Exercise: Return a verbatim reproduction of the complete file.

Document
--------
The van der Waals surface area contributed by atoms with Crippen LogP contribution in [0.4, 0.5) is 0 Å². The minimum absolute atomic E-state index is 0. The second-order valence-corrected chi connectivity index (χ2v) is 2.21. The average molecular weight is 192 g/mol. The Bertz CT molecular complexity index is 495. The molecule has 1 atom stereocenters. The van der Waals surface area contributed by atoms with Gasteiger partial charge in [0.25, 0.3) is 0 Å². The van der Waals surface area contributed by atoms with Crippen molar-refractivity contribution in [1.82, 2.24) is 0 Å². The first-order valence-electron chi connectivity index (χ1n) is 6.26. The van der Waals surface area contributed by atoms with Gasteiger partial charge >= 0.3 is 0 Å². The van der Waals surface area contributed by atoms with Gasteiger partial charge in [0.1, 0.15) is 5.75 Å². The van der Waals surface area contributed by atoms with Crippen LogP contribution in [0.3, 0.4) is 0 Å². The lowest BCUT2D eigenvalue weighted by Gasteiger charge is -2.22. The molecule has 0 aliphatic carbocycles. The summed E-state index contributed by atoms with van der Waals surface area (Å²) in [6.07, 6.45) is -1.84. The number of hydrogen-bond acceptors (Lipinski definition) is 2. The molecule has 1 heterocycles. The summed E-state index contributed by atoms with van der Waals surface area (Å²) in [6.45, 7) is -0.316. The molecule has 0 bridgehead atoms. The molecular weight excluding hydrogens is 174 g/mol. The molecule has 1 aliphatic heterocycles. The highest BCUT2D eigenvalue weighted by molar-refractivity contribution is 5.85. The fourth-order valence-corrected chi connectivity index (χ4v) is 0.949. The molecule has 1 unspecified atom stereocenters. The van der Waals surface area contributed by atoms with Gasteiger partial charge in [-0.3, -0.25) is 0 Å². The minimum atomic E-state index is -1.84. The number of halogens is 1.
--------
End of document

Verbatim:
The van der Waals surface area contributed by atoms with Crippen LogP contribution in [0.4, 0.5) is 0 Å². The minimum absolute atomic E-state index is 0. The second-order valence-corrected chi connectivity index (χ2v) is 2.21. The average molecular weight is 192 g/mol. The Bertz CT molecular complexity index is 495. The molecule has 1 atom stereocenters. The van der Waals surface area contributed by atoms with Gasteiger partial charge in [0.25, 0.3) is 0 Å². The van der Waals surface area contributed by atoms with Crippen molar-refractivity contribution in [1.82, 2.24) is 0 Å². The first-order valence-electron chi connectivity index (χ1n) is 6.26. The van der Waals surface area contributed by atoms with Gasteiger partial charge >= 0.3 is 0 Å². The van der Waals surface area contributed by atoms with Gasteiger partial charge in [0.1, 0.15) is 5.75 Å². The van der Waals surface area contributed by atoms with Crippen LogP contribution in [0.3, 0.4) is 0 Å². The lowest BCUT2D eigenvalue weighted by Gasteiger charge is -2.22. The molecule has 0 aliphatic carbocycles. The summed E-state index contributed by atoms with van der Waals surface area (Å²) in [6.07, 6.45) is -1.84. The number of hydrogen-bond acceptors (Lipinski definition) is 2. The molecule has 1 heterocycles. The summed E-state index contributed by atoms with van der Waals surface area (Å²) in [6.45, 7) is -0.316. The molecule has 0 bridgehead atoms. The molecular weight excluding hydrogens is 174 g/mol. The molecule has 1 aliphatic heterocycles. The highest BCUT2D eigenvalue weighted by molar-refractivity contribution is 5.85. The fourth-order valence-corrected chi connectivity index (χ4v) is 0.949. The molecule has 1 unspecified atom stereocenters. The van der Waals surface area contributed by atoms with Gasteiger partial charge in [-0.3, -0.25) is 0 Å². The minimum atomic E-state index is -1.84. The number of halogens is 1.